The Anatomy of Influence


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Literature as a Way of Life

Harold Bloom

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Audio recording of Harold Bloom in conversation with Paul Holdengraber for the PEN World Voices Festival, recorded by LIVE from the New York Public Library.

Our most revered critic returns to his signature theme

"Literary criticism, as I attempt to practice it," writes Harold Bloom in The Anatomy of Influence, "is in the first place literary, that is to say, personal and passionate."

For more than half a century, Bloom has shared his profound knowledge of the written word with students and readers. In this, his most comprehensive and accessible study of influence, Bloom leads us through the labyrinthine paths which link the writers and critics who have informed and inspired him for so many years. The result is "a critical self-portrait," a sustained meditation on a life lived with and through the great works of the Western canon: Why has influence been my lifelong obsessive concern? Why have certain writers found me and not others? What is the end of a literary life?

Featuring extended analyses of Bloom's most cherished poets—Shakespeare, Whitman, and Crane—as well as inspired appreciations of Emerson, Tennyson, Browning, Yeats, Ashbery, and others, The Anatomy of Influence adapts Bloom's classic work The Anxiety of Influence to show us what great literature is, how it comes to be, and why it matters. Each chapter maps startling new literary connections that suddenly seem inevitable once Bloom has shown us how to listen and to read. A fierce and intimate appreciation of the art of literature on a scale that the author will not again attempt, TheAnatomy of Influence follows the sublime works it studies, inspiring the reader with a sense of something ever more about to be.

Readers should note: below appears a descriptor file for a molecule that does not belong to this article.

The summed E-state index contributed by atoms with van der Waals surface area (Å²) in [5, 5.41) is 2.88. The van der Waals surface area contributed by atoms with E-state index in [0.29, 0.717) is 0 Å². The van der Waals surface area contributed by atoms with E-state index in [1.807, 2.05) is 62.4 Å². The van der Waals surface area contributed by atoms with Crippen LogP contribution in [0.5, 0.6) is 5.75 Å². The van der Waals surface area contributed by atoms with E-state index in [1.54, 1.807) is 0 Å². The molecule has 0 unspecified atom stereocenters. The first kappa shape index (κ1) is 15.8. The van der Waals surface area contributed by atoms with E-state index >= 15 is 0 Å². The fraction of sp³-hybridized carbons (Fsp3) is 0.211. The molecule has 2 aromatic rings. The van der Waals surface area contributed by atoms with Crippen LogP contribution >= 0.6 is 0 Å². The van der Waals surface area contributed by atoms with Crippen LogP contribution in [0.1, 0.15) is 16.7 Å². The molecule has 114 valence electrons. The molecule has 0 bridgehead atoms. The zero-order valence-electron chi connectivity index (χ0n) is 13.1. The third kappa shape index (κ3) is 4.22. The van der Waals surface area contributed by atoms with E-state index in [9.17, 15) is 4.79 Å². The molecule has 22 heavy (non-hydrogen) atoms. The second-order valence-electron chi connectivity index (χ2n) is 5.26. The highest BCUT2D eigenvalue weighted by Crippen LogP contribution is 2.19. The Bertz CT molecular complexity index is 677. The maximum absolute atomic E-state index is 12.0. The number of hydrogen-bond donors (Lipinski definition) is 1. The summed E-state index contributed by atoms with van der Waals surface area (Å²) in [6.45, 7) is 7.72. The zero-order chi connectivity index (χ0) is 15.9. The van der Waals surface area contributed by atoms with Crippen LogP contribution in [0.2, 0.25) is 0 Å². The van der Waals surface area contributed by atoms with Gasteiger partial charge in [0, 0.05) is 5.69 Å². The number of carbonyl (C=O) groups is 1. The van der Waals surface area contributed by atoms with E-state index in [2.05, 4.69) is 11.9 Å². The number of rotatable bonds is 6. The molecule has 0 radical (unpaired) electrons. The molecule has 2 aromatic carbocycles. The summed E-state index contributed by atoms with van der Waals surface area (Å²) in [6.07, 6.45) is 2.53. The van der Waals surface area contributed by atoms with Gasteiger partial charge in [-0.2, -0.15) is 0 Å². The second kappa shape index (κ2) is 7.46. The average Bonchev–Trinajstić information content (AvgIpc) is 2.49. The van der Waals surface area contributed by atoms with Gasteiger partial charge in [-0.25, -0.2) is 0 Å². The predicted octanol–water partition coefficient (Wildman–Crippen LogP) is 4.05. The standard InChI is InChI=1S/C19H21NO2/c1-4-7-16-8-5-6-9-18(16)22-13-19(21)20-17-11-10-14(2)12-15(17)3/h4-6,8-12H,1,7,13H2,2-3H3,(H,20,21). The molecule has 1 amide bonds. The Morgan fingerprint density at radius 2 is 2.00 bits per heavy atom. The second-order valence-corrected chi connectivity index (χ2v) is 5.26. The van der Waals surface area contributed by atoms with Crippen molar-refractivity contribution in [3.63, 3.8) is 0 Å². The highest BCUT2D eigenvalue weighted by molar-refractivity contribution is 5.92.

Harold Bloom (1930–2019) was Sterling Professor of the Humanities at Yale University. 

"Bloom . . . has many arresting things to say and says them, often, with exquisite precision. He is, by any reckoning, one of the most stimulating literary presences of the last half-century—and one of the most protean, a singular breed of scholar-teacher-critic-prose poet-pamphleteer."—Sam Tanenhaus, New York Times Book Review

“Bloom reveals his own magisterial, sometimes mischievous self, in his meditations on the masters with whom he connects.”—Iain Finlayson, The Times

“Ah, then there’s Harold Bloom, America’s giant of a literary critic.. . . In The Anatomy of Influence: Literature as a Way of Life, Bloom pulls off a masterly connecting of the dots through the literary canon and his own life with his usual breathtaking eloquence.”  —Publishers Weekly

“An autumnal summing-up, winding through ‘the labyrinth of literary influence’ to conclude, ‘[t]hat labyrinth is life itself.’ ”—Kirkus Reviews

"As defender of the Western canon, the controversial Bloom has no equal. . . . Bloom's elegant and accessible writing will be welcomed by serious readers."—Nancy R. Ives, Library Journal

Praise for Harold Bloom:
“Harold Bloom is one of the greatest literary critics of his time . . . a man who like Tennyson’s Ulysses is a part of all that he has read.”—Washington Post

“….. [A] treasure-trove of a book……This volume is a testimony to Bloom’s assertion that he is still ‘hopelessly passionate about the poets I loved best’. “—John Montague, Irish Times

"Bloom thinks in the sweep of millennia, of intellectual patterns that unfold over centuries, of a vast and intricate labyrinth of interconnections between artists from Plato to Pater."—Michael Lindgren, Washington Post

Praise for Harold Bloom:
 “Arguably the most influential critic of the last quarter century. He elevates critical writing to the level of literature itself.”—New York Times Book Review